From 2003 to 2011, Michel Marc and I worked on the opera via email in between other projects. We produced a working libretto, composed test scenes, and were looking for workshops, development programs, anything that might bring us a step closer to the stage. It wasn't until January 2006, almost four years after we began corresponding, that Michel Marc and I actually met for the first time face-to-face in Montréal. The meeting, though brief, was a delight. Michel Marc is a brilliant writer and a joy to work with, someone with a deeply trustworthy artistic intuition.

In March of 2011 Michel Beaulac, the Artistic Director of the Opéra de Montréal, met with Michel Marc to discuss a dream project. He wanted to commission an opera based on one of Michel Marc's plays - the play he wanted to adapt was Les Feluettes. As Michel Marc related to me in an email, 'It was a rather spectacular moment when I presented to him [the work we'd already done]. He couldn't believe his eyes…' Not long thereafter, Michel Beaulac was discussing the project with colleagues from Pacific Opera, Victoria (British Columbia, Canada). To his amazement, they, too, had been discussing amongst themselves the possibility of commissioning an opera, also based on the same play. Pacific Opera, Victoria became Opéra de Montréal's co-commissioning and co-production partner. After a few more test scenes were written, the contracts were signed in 2012, and the project that Michel Marc and I had been working on in between other projects became the project. I'd never before experienced that kind of serendipity before and may not again, but it was astonishing nonetheless that I and so many others all essentially had the same idea independent of one another.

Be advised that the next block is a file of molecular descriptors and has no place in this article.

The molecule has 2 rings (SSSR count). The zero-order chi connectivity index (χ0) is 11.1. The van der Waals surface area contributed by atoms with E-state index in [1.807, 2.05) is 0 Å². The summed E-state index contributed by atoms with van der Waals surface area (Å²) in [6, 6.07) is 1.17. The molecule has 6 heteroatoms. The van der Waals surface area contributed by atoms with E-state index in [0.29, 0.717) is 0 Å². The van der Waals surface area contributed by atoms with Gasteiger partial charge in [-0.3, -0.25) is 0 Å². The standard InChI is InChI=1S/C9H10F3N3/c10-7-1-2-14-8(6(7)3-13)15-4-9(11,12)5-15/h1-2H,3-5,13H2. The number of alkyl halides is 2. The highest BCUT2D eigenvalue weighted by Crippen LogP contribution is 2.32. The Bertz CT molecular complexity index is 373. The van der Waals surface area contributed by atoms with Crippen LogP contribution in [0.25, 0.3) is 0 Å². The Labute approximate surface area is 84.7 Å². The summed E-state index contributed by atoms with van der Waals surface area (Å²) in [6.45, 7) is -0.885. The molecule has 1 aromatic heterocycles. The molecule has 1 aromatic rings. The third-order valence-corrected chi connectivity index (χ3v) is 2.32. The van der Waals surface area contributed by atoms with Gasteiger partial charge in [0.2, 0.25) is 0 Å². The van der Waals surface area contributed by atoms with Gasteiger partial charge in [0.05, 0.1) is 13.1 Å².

Anything goes. Whatever it takes. (William Bolcom)

One of the fundamental challenges of Les Feluettes, and of any opera really, was determining what the opera would sound like. Because the play takes place in a men's prison and because all of the actors in Simon's re-enactment are male prisoners, all roles, including the female characters, are performed by men. It's a crucial element of both the story and the sound of the opera. Determining which male voice types best portrayed which female characters proved difficult. We didn't want to turn the characters into drag caricatures. Characters' voice types were changed repeatedly as the music was composed. Ultimately we settled on voice types that portrayed the characters' hearts rather than their sex.

The play on which the opera is based is rich with musical references and implications. Vallier's and Simon's love is framed by Gabriel D'Annunzio's infamous play Le Martyre de St. Sebastien for which Claude Debussy was commissioned to write incidental music. Michel Marc's stage directions in the first scene of Les Feluettes even call specifically for Debussy's incidental music to be used.